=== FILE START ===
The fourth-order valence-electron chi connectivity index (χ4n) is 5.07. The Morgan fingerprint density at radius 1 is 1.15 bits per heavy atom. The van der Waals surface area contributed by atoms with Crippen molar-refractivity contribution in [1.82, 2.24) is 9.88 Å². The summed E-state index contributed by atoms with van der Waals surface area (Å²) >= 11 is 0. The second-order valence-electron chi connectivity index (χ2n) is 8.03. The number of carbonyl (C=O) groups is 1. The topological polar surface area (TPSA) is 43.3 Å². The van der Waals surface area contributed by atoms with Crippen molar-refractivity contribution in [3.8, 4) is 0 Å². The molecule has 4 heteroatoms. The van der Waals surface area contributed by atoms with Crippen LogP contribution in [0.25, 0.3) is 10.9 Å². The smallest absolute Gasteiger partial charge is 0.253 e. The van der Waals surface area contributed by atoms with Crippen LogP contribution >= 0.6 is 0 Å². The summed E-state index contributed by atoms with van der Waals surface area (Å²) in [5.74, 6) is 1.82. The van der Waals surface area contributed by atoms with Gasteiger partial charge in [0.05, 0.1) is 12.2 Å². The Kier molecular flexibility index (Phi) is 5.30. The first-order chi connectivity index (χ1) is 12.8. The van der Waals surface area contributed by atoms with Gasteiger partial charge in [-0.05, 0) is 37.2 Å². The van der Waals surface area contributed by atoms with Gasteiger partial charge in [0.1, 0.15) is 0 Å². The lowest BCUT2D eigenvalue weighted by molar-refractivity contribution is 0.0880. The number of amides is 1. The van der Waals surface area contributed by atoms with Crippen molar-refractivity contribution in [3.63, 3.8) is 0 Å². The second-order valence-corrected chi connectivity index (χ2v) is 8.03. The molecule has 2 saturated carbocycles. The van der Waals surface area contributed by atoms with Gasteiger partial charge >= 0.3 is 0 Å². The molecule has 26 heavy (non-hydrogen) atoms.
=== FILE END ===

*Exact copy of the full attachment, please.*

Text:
The fourth-order valence-electron chi connectivity index (χ4n) is 5.07. The Morgan fingerprint density at radius 1 is 1.15 bits per heavy atom. The van der Waals surface area contributed by atoms with Crippen molar-refractivity contribution in [1.82, 2.24) is 9.88 Å². The summed E-state index contributed by atoms with van der Waals surface area (Å²) >= 11 is 0. The second-order valence-electron chi connectivity index (χ2n) is 8.03. The number of carbonyl (C=O) groups is 1. The topological polar surface area (TPSA) is 43.3 Å². The van der Waals surface area contributed by atoms with Crippen molar-refractivity contribution in [3.8, 4) is 0 Å². The molecule has 4 heteroatoms. The van der Waals surface area contributed by atoms with Crippen LogP contribution in [0.25, 0.3) is 10.9 Å². The smallest absolute Gasteiger partial charge is 0.253 e. The van der Waals surface area contributed by atoms with Crippen LogP contribution >= 0.6 is 0 Å². The summed E-state index contributed by atoms with van der Waals surface area (Å²) in [5.74, 6) is 1.82. The van der Waals surface area contributed by atoms with Gasteiger partial charge in [0.05, 0.1) is 12.2 Å². The Kier molecular flexibility index (Phi) is 5.30. The first-order chi connectivity index (χ1) is 12.8. The van der Waals surface area contributed by atoms with Gasteiger partial charge in [-0.05, 0) is 37.2 Å². The van der Waals surface area contributed by atoms with Gasteiger partial charge in [0.1, 0.15) is 0 Å². The lowest BCUT2D eigenvalue weighted by molar-refractivity contribution is 0.0880. The number of amides is 1. The van der Waals surface area contributed by atoms with Crippen molar-refractivity contribution in [3.63, 3.8) is 0 Å². The second-order valence-corrected chi connectivity index (χ2v) is 8.03. The molecule has 2 saturated carbocycles. The van der Waals surface area contributed by atoms with Gasteiger partial charge >= 0.3 is 0 Å². The molecule has 26 heavy (non-hydrogen) atoms.